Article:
In a perfect world, actresses like Hope Davis would be able to survive on the paychecks from being in independent films, such as "Next Stop Wonderland." But even she knows that's not going to happen anytime soon.

"If I could do it, I would be happy just acting theatrically in New York, and I would love to play nothing but quirky (movie) roles. They don't pay the bills, unfortunately," Davis said during a telephone interview from Denver, where she was helping publicize the opening of the new movie.Davis also expressed admiration for independent cinema queen Parker Posey, who has made a career out of taking roles in small-budget films, including "The House of Yes" and "Party Girl."

"I can't believe (Posey) can make so many movies and still be so good in every one of them. It's amazing," she said. "I know I have to work at my own speed. A movie just takes everything out of me, and it takes me a while to recover."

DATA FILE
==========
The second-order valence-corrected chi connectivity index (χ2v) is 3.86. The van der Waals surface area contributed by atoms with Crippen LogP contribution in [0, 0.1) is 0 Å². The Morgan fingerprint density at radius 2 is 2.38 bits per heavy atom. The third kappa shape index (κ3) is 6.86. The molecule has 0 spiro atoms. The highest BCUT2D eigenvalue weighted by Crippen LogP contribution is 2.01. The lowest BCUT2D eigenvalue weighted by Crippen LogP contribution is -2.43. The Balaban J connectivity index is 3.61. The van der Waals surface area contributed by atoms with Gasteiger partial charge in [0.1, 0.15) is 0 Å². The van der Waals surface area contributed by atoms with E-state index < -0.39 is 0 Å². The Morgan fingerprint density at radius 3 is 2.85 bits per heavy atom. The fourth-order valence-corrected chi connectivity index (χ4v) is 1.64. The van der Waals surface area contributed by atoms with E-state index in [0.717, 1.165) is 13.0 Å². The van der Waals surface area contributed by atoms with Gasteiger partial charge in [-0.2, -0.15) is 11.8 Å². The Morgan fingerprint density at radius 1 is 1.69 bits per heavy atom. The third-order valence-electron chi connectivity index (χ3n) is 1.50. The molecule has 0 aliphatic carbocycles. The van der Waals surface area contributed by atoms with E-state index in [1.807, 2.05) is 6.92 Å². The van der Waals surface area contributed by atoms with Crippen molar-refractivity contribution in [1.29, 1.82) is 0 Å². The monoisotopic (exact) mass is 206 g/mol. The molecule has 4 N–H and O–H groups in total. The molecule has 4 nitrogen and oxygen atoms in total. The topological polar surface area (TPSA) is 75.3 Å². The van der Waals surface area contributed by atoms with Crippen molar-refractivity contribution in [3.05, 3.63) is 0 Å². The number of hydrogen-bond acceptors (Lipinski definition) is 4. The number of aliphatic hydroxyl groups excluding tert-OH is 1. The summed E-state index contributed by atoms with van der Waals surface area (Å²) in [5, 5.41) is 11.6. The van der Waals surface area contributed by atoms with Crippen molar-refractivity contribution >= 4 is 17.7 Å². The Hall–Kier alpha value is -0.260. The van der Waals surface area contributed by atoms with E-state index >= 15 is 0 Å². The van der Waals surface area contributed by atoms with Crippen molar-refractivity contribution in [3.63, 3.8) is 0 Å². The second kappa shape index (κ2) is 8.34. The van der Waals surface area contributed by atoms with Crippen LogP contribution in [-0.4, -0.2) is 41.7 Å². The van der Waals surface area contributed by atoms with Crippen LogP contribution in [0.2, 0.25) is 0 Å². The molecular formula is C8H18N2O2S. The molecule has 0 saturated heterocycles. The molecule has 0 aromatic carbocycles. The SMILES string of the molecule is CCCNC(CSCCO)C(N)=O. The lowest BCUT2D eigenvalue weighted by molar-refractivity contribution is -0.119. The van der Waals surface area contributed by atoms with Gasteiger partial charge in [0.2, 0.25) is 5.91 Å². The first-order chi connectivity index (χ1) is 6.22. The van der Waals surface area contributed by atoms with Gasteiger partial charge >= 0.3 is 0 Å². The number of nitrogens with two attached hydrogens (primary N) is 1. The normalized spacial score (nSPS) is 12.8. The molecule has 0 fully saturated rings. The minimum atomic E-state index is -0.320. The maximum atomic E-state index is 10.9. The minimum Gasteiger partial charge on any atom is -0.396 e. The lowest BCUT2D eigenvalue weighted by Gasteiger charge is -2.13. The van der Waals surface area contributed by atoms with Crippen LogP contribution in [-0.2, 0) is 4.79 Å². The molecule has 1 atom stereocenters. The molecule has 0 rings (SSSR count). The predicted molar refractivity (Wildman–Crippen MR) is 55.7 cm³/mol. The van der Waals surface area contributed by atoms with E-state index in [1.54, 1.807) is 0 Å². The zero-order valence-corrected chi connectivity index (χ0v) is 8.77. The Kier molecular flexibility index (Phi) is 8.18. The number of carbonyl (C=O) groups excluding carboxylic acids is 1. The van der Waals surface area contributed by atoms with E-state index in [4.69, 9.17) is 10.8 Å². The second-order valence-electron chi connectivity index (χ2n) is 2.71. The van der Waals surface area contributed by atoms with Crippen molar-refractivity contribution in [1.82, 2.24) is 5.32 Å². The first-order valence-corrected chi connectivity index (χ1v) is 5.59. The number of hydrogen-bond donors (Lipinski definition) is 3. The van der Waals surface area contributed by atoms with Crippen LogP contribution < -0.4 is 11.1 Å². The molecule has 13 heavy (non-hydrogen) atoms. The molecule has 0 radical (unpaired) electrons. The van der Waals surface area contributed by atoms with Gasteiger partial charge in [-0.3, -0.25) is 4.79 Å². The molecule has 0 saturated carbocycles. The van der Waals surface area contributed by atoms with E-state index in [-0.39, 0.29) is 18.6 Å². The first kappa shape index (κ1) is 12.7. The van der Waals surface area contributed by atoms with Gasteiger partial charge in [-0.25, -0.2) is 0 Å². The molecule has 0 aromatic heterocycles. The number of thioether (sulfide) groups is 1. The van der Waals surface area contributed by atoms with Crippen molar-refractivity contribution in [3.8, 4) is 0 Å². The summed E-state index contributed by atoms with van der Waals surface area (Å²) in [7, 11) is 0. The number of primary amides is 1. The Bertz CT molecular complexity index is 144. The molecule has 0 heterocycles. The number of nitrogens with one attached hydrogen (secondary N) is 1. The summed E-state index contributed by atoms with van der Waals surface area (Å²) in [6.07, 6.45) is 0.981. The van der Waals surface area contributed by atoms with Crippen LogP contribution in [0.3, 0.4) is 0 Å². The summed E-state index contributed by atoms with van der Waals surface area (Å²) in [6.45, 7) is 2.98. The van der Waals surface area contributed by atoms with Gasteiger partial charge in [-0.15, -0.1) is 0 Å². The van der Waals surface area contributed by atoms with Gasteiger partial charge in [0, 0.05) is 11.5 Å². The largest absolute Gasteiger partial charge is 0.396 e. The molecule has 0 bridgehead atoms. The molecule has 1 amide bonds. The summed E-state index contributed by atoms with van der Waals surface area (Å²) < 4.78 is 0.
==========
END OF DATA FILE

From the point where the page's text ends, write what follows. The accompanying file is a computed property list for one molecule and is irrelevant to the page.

Still, her stellar work in "Next Stop Wonderland," as well as the black comedy "The Daytrippers" has Davis in demand in Hollywood. She recently completed work on both "Mumford," for writer/director Lawrence Kasdan, and "Arlington Road," where she acts opposite Jeff Bridges and Joan Cusack.

"I can't believe that I'm working with names this big. I mean, I've worked with some extremely talented people, but this is pretty surreal," she said, almost self-effacingly. "When they tell me they like my work, it's bound to go to my head."

Ultimately, though, the person Davis said she's most worried about impressing is her mother, whom she hasn't allowed to see some of her work.

"There are some things I've done that I just as soon she didn't see, like the sex scene in `The Myth of Fingerprints,' " she said. "And she's always wondering why I'm doing movies in which the mother is portrayed sort of negatively.

"But thankfully, the relationship with my on-screen mother (Holland Taylor) in `Next Stop Wonderland' is better, so I might let her see this one. She'll probably like it."